Nisi V6 holder on the field

The Nisi V6 holder on the field

 

So, returning to the new V6 holder system, I was quite curious about the improvements it would have, wondering if there would be some sort of major change. After receiving and opening the package, I noticed Nisi decided to include even more products on the holder kit so now, besides the holder, the adapter rings and the circular polarizer, there is also a redesigned flexible filter pouch and a new protective lens cap which can directly attach to the ring with the polarizer screwed on.

 

Nisi V6 filter holder system, showing the original box, filter pouch, V6 holder (bottom) and the V5 Pro holder (top) for comparison

Nisi V6 filter holder system, showing the original box, filter pouch, V6 holder (bottom) and the V5 Pro holder (top) for comparison

 

Regarding the new features of the holder, there are plenty of modifications which, in my opinion and personal use,might be more or less relevant on the field.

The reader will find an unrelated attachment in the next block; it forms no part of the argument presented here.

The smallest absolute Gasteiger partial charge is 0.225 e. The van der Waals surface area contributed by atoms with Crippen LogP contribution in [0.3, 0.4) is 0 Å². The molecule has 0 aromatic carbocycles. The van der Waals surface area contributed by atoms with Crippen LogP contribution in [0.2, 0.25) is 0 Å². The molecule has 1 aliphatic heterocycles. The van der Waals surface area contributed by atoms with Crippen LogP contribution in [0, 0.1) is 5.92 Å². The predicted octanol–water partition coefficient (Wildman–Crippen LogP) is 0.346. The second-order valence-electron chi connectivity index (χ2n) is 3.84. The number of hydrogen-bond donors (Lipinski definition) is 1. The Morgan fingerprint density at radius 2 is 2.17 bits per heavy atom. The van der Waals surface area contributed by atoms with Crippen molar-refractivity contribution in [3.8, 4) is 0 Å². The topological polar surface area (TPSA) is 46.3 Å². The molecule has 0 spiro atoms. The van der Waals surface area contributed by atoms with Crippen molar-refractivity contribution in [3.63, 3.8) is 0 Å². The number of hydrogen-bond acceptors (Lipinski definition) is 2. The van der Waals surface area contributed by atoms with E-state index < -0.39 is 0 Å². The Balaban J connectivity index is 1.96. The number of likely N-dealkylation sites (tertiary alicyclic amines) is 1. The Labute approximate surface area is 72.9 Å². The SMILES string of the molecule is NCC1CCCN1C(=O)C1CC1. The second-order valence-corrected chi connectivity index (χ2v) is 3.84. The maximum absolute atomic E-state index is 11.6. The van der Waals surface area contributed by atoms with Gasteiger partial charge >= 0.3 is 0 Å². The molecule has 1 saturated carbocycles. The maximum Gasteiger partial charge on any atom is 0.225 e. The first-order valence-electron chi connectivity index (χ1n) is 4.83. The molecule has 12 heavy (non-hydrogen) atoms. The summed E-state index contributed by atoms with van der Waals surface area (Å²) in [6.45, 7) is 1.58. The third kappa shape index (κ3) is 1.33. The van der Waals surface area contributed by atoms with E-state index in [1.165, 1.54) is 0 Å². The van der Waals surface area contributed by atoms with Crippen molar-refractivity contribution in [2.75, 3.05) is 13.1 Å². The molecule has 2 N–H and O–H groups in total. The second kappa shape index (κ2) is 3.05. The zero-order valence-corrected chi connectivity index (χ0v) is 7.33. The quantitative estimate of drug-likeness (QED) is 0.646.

Regarding small changes which don’t make that much of a difference on the field for me, these include the new filter rails for smoother filter sliding action and the new lens protective cap. On the unit I received I do not clearly notice the smoother sliding of the filters, and I have no use for the lens protective cap, as I’m putting two Sony a7R cameras on the bottom compartment of my Mindshift Rotation 180 backpack, and there’s no space who put them side by side with the base for the holder, where the lens protection would attach and be useful in cover the lens.